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A Will and No Will or A Bone for the Lawyers. (174


The manuscript copies of these two plays by Charles Macklin, A WILL AND NO WILL, OR A BONE FOR THE LAWYERS (1746) and THE NEW PLAY CRITICIZ'D, OR THE PLAGUE OF ENVY (1747), are in the Larpent Collection of the Huntington Library along with a third afterpiece _The Covent Garden Theatre, or Pasquin Turn'd Drawcansir_ (1752) already reproduced in facsimile as Number 116 of the Augustan Reprint Society.[1] Since the introduction to _Covent Garden Theatre_ (ARS 116) already gives general biographical information on this actor-playwright, Charles Macklin, as well as an indication of the revived interest in his plays, this introduction will be limited to the two afterpieces here reproduced.

A WILL AND NO WILL, OR A BONE FOR THE LAWYERS (Larpent 58) was first produced in 1746 and revived many times up to March 29, 1756, unlike _The Covent Garden Theatre_ which was given only one performance in 1752. The Larpent manuscript 58 copy of A WILL AND NO WILL bears the handwritten application of James Lacy to the Lord Chamberlain for permission to perform the farce for Mrs. Macklin's benefit. It was first performed at the Drury Lane Theatre April 23, 1746, following _Humours of the Army_.[2] Sometimes advertised with a different subtitle as A WILL AND NO WILL, OR A NEW CASE FOR THE LAWYERS,[3] it was revived March 22, 1748, for Macklin's own benefit and apparently was more popular in the revival since it was repeated five more times on March 29, 31 and April 11, 21, 22.[4] The last performance listed in _The London Stage_, Part 4, II, 535, was for Macklin's daughter's benefit on March 29, 1756.

Macklin's two-act farce, A WILL AND NO WILL, is based on Regnard's five-act comedy _le Legetaire Universel_ (1707), which is itself a composite of Italian comedy with echoes of Moliere, moving from scene to scene with little effort at logical consistency or structure but treating each scene autonomously for its own comic value.[5] Macklin condensed and tightened Regnard's five-act plot into a two-act afterpiece; the role of the apothecary is greatly reduced into the stock London-stage Frenchman, du Maigre, who can barely speak English; the servant Lucy is more the English maid than the French _bonne_ of the Regnard play who gave orders to her master; and the satire of Macklin's afterpiece is directed not only at lawyers and physicians, as in the Regnard play, but at Methodist itinerant preachers. Finally Macklin's plot was both complicated and tightened by having the lawyers summoned to draw up the marriage contract, also take down the will of the supposed Skinflint, thus making the marriage a condition of the will.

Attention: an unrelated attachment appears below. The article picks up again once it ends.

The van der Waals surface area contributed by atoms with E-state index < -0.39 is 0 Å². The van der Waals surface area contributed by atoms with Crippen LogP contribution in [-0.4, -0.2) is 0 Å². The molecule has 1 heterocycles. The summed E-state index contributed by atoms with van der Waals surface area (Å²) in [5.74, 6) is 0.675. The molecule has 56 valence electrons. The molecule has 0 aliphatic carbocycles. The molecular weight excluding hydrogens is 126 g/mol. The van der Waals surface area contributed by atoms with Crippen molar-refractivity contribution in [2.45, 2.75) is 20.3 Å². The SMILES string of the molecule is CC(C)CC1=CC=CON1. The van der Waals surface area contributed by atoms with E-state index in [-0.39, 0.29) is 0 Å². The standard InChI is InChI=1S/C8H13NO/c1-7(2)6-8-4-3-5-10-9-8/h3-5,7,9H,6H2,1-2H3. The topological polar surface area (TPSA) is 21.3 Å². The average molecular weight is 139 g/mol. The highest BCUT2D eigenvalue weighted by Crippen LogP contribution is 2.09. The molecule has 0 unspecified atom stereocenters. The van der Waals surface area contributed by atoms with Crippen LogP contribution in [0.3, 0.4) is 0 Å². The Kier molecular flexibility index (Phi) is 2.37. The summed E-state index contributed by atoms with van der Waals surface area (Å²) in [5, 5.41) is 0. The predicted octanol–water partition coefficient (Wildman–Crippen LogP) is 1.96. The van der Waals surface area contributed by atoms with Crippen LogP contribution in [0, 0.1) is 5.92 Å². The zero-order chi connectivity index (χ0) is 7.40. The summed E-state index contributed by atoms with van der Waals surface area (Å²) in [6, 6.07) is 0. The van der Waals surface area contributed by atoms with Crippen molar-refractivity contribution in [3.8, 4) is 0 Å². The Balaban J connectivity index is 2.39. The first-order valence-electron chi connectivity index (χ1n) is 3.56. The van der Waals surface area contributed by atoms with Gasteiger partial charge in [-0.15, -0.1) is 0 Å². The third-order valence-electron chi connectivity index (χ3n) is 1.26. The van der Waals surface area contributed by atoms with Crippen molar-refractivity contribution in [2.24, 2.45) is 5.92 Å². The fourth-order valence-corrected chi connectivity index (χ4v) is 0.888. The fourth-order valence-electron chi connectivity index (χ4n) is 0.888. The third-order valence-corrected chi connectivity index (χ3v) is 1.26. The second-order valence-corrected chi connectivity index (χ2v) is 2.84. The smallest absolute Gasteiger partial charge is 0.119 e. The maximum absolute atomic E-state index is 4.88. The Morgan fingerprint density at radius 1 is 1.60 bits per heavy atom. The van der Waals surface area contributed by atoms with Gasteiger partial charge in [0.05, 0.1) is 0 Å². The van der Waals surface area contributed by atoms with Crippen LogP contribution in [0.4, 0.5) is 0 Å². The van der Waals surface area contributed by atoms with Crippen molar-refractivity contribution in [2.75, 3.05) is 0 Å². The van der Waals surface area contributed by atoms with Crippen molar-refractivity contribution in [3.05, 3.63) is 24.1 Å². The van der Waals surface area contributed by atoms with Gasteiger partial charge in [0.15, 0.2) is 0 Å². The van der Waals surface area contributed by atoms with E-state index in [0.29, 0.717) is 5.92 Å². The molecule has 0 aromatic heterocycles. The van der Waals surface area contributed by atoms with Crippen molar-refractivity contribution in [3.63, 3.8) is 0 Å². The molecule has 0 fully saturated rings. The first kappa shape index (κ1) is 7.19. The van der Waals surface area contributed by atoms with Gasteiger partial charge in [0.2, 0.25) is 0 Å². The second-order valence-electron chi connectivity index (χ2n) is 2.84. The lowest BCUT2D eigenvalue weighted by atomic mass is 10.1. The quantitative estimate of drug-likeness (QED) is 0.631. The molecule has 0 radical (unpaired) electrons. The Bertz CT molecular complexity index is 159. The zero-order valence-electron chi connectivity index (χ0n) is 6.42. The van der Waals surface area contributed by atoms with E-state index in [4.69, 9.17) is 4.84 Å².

The rather long Prologue to A WILL AND NO WILL (11 pages of manuscript) makes fun of the convention of the eighteenth century prologues by the familiar dodge of having two actors chatting as though they were in the Pit waiting for the actors in the main play to dress for the afterpiece. The conversation of the Prologue is enlivened by the appearance of an Irish lawyer come to see the play about lawyers. His impossibly long name, Laughlinbulhuderry-Mackshoughlinbulldowny, contains hints of Macklin's own name, and this is also one of Macklin's wonderful Irishmen who never acted except in school where he spoke the Prologue, he says, of one of Terence's tragedies when the play was over. His mispronunciations and inaccuracies put him at the head of the list of stage Irishmen whom Macklin, an Irishman himself, could portray with delight and authority.

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